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Profiles and Presets

Lesson 11 from: From Capture Through Edit Using Lightroom

Jared Platt

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Lesson Info

11. Profiles and Presets

This lesson is all about getting the look you want in your photo fast! You will learn how to do that with Profiles and Presets. You will also learn how to import and manage your exhaustive collection of Profiles and Presets.
Next Lesson: Local Adjustments

Lesson Info

Profiles and Presets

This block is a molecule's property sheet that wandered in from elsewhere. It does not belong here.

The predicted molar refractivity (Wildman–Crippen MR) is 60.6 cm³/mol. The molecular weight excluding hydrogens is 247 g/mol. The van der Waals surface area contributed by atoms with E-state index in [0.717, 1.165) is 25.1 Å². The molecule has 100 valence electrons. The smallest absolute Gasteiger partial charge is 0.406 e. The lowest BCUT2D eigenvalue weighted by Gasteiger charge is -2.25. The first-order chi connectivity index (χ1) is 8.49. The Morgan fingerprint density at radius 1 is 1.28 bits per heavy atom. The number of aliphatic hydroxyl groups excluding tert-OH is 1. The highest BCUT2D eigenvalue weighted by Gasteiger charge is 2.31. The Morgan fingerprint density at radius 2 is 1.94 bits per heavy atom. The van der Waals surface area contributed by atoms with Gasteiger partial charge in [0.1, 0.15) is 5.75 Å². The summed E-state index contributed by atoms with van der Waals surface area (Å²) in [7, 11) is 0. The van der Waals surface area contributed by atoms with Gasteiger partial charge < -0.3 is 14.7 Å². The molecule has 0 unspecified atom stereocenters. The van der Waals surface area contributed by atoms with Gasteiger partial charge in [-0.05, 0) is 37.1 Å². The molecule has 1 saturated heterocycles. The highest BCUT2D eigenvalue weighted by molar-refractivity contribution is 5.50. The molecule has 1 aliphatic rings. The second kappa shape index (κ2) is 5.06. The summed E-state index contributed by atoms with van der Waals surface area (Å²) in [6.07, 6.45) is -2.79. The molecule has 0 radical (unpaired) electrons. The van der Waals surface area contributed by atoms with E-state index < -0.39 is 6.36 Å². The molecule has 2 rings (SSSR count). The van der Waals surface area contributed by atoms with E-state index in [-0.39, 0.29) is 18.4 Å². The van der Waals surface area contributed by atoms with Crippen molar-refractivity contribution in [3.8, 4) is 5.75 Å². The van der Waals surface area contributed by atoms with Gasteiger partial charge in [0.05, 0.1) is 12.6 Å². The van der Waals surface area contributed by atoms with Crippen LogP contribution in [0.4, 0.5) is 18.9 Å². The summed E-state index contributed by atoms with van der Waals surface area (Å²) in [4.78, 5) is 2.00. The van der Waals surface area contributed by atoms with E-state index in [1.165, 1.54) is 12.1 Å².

inside of the edit panel in light room. There are a ton of controls that will help you decide what your photographs gonna look like. Exposure slider, the temperature and tent, slider tone curves, color color, sliders. All that kind of stuff controls what your photograph looks like. But there are two tools that, with one click, will change the way your photographs look. The first of those tools is what we call a profile, and the profile is basically the underlying definition of color. You find those profiles on the right hand side, above all of the sliders above. The exposure slide of the contrast highlights all of that. Right above all of that is the profile section. It's the very, very top right below your hissed. A gram right below the choice for black and white or auto is your profile section, and your profile section is simply a drop down menu have recently used ones or a browser, and if you click on that browser, you will see that you have a set of profiles available to you. Right...